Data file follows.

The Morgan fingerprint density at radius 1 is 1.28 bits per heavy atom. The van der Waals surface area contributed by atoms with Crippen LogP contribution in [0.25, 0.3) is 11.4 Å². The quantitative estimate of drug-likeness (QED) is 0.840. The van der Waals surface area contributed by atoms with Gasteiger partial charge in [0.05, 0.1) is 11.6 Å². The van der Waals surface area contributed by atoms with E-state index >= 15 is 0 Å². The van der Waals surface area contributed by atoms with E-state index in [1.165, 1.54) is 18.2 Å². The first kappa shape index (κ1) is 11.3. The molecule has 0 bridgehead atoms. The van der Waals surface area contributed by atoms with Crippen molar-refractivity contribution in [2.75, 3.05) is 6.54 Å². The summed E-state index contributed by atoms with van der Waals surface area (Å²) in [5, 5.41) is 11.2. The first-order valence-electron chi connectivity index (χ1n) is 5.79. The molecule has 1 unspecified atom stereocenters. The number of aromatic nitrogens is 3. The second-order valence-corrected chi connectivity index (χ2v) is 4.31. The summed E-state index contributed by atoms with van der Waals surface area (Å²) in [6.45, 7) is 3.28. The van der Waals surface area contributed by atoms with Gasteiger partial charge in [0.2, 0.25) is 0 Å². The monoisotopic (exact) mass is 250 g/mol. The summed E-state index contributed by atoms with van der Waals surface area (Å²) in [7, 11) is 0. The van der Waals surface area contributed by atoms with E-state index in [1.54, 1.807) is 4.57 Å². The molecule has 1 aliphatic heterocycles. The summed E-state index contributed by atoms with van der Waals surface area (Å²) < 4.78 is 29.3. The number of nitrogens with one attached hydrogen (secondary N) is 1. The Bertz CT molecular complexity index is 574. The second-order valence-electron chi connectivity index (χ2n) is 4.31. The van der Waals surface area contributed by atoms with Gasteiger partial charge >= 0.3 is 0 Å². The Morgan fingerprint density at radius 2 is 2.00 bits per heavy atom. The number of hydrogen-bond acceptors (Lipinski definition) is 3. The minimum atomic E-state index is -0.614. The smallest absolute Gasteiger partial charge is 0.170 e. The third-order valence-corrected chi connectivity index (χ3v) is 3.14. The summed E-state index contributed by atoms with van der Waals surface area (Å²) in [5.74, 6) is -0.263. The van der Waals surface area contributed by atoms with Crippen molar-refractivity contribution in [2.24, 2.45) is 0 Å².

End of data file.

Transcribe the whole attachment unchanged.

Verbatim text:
The Morgan fingerprint density at radius 1 is 1.28 bits per heavy atom. The van der Waals surface area contributed by atoms with Crippen LogP contribution in [0.25, 0.3) is 11.4 Å². The quantitative estimate of drug-likeness (QED) is 0.840. The van der Waals surface area contributed by atoms with Gasteiger partial charge in [0.05, 0.1) is 11.6 Å². The van der Waals surface area contributed by atoms with E-state index >= 15 is 0 Å². The van der Waals surface area contributed by atoms with E-state index in [1.165, 1.54) is 18.2 Å². The first kappa shape index (κ1) is 11.3. The molecule has 0 bridgehead atoms. The van der Waals surface area contributed by atoms with Crippen molar-refractivity contribution in [2.75, 3.05) is 6.54 Å². The summed E-state index contributed by atoms with van der Waals surface area (Å²) in [5, 5.41) is 11.2. The first-order valence-electron chi connectivity index (χ1n) is 5.79. The molecule has 1 unspecified atom stereocenters. The number of aromatic nitrogens is 3. The second-order valence-corrected chi connectivity index (χ2v) is 4.31. The summed E-state index contributed by atoms with van der Waals surface area (Å²) in [6.45, 7) is 3.28. The van der Waals surface area contributed by atoms with Gasteiger partial charge in [0.2, 0.25) is 0 Å². The monoisotopic (exact) mass is 250 g/mol. The summed E-state index contributed by atoms with van der Waals surface area (Å²) in [7, 11) is 0. The van der Waals surface area contributed by atoms with E-state index in [1.54, 1.807) is 4.57 Å². The molecule has 1 aliphatic heterocycles. The summed E-state index contributed by atoms with van der Waals surface area (Å²) < 4.78 is 29.3. The number of nitrogens with one attached hydrogen (secondary N) is 1. The Bertz CT molecular complexity index is 574. The second-order valence-electron chi connectivity index (χ2n) is 4.31. The van der Waals surface area contributed by atoms with Gasteiger partial charge >= 0.3 is 0 Å². The Morgan fingerprint density at radius 2 is 2.00 bits per heavy atom. The number of hydrogen-bond acceptors (Lipinski definition) is 3. The minimum atomic E-state index is -0.614. The smallest absolute Gasteiger partial charge is 0.170 e. The third-order valence-corrected chi connectivity index (χ3v) is 3.14. The summed E-state index contributed by atoms with van der Waals surface area (Å²) in [5.74, 6) is -0.263. The van der Waals surface area contributed by atoms with Crippen molar-refractivity contribution in [2.24, 2.45) is 0 Å².